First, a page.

Is this year (2019) the year for explosive crabgrass? Were the conditions for heavy seeding?

Asked August 21, 2019, 11:23 AM EDT

We live on 4 acres in Oakland county, and always bragged that our grass never needed watering or fertilizer and always looked good and green and lush, although always had some lawn weeds, but looked great after it was mowed. This year in a matter of weeks it seemed everything turned to crabgrass. The lawn is 35 years old but Always looked good. Now it's lighter green, and thick with crabgrass. Is there a way to reverse all this mess?.

Oakland County Michigan

1 Response


It is too late this year to use the postemergence controls. Crabgrass is an annual and so all of it will die when weather turns cool.

This seems to be a high year for crabgrass in my neighborhood, too. Only the thick lawns who had the pre-emergent with fertilizer followed by fertilizer with weed killer seem to be exempt.

One thing this spring was an unusual amount of rain distributed fairly evenly ( not just in a couple heavy downpours that mostly run off). This leaches fertilizer and chemicals from the soil more quickly, reducing their longevity. This was followed by some hot dry weather that started to turn grass dormant, and allowed crabgrass to get a start. So, crabgrass has had a easier time of establishing itself this year.

This information is from MSU’s Turf Weeds website:

“Elevated mowing heights and judicious nitrogen fertilization can be extremely effective at reducing competition from crabgrass. Research studies have shown up to 95% reduction in crabgrass when mowing height is increased from 1.5 to 3.0 inches. Thin turf in the spring or drought conditions often lead to major infestations of crabgrass.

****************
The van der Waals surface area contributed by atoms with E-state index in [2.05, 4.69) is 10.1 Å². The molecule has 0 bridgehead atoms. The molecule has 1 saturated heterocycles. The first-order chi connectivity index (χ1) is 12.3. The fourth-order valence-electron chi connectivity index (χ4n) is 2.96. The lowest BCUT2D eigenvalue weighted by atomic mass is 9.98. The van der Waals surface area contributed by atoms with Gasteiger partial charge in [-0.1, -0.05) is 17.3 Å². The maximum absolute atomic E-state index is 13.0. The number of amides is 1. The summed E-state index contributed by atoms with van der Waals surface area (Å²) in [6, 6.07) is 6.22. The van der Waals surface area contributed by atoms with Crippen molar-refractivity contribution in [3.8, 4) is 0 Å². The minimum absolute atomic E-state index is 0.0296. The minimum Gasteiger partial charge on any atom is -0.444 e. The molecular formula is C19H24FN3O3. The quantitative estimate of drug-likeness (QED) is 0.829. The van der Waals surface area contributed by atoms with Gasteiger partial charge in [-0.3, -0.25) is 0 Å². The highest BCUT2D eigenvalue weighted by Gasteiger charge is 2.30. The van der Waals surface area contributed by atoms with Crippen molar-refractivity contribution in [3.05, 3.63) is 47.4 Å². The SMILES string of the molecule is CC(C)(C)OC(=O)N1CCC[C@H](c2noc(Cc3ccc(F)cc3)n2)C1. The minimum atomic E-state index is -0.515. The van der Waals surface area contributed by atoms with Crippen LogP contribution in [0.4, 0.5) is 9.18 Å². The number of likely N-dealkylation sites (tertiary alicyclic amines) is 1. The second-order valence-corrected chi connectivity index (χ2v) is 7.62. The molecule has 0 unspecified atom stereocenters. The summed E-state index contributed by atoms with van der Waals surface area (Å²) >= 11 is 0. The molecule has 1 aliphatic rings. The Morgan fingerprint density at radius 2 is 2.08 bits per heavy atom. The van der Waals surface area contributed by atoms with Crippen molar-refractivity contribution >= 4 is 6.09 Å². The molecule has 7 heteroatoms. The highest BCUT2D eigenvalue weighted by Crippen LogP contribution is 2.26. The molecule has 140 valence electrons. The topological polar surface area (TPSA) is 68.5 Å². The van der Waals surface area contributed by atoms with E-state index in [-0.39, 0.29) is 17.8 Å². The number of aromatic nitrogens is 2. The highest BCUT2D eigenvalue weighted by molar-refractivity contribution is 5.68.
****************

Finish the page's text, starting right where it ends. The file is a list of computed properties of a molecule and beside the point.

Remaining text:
Preemergence Control- Smooth crabgrass is the most common summer annual grassy weed in Michigan. Preemergence herbicides are the most common and least expensive chemical controls for crabgrass. Properly timed applications of preemergence herbicides including benefin+trifluralin, pendimethalin, dithiopyr and prodiamine will all provide excellent control of large crabgrass.

Postemergence Control- Several postemergence herbicides are labeled and effective for removing established plants of large crabgrass. As a rule, younger plants are easier to control. MSMA is the most common postemergence herbicide used for annual grassy weeds. The effectiveness of MSMA will be improved in warmer conditions. MSMA is available as a stand-alone or in combination with phenoxy acid herbicides. Fenoxyprop-ethyl is very effective on crabgrass through the 3-4 tiller stage. Quinclorac has faster activity than MSMA or fenoxyprop and is effective on very mature crabgrass. Quinclorac is available as a stand-alone or in combination with 2,4-D, dicamba and sulfentrazone. Dithiopyr has true PRE and POST activity. Properly timed applications of dithiopyr can eliminate 1-3 leaf crabgrass and establish a preemergence barrier that will last for the remainder of the season.

Disclaimer:Always read, understand, and follow the label directions. Mention or exclusion of specific products does not represent an endorsement or condemnation of any product by Michigan State University.”

If your grass has been thinned as a result of being shaded out by the crabgrass you will need to encourage it by keeping it watered during dry times ( about 1 inch a week divided over 3-4 waterings and counting rainfall in the 1 inch), mow no shorter than 3 inches to encourage longer roots, and apply a fall fertilizer to get it ready for winter. Mulching the clippings returns some nutrients to the soil, reducing the need for fertilizer. Thin spots can be over seeded when weather turns cool this month, or in spring. Next spring when forsythia are in bloom is the time to apply a pre-emergent to prevent crabgrass. Perhaps following a traditional care plan like this will return your grass to its thick status, which will shade out most crabgrass germination.

If you need details on these techniques, here are lawn care websites

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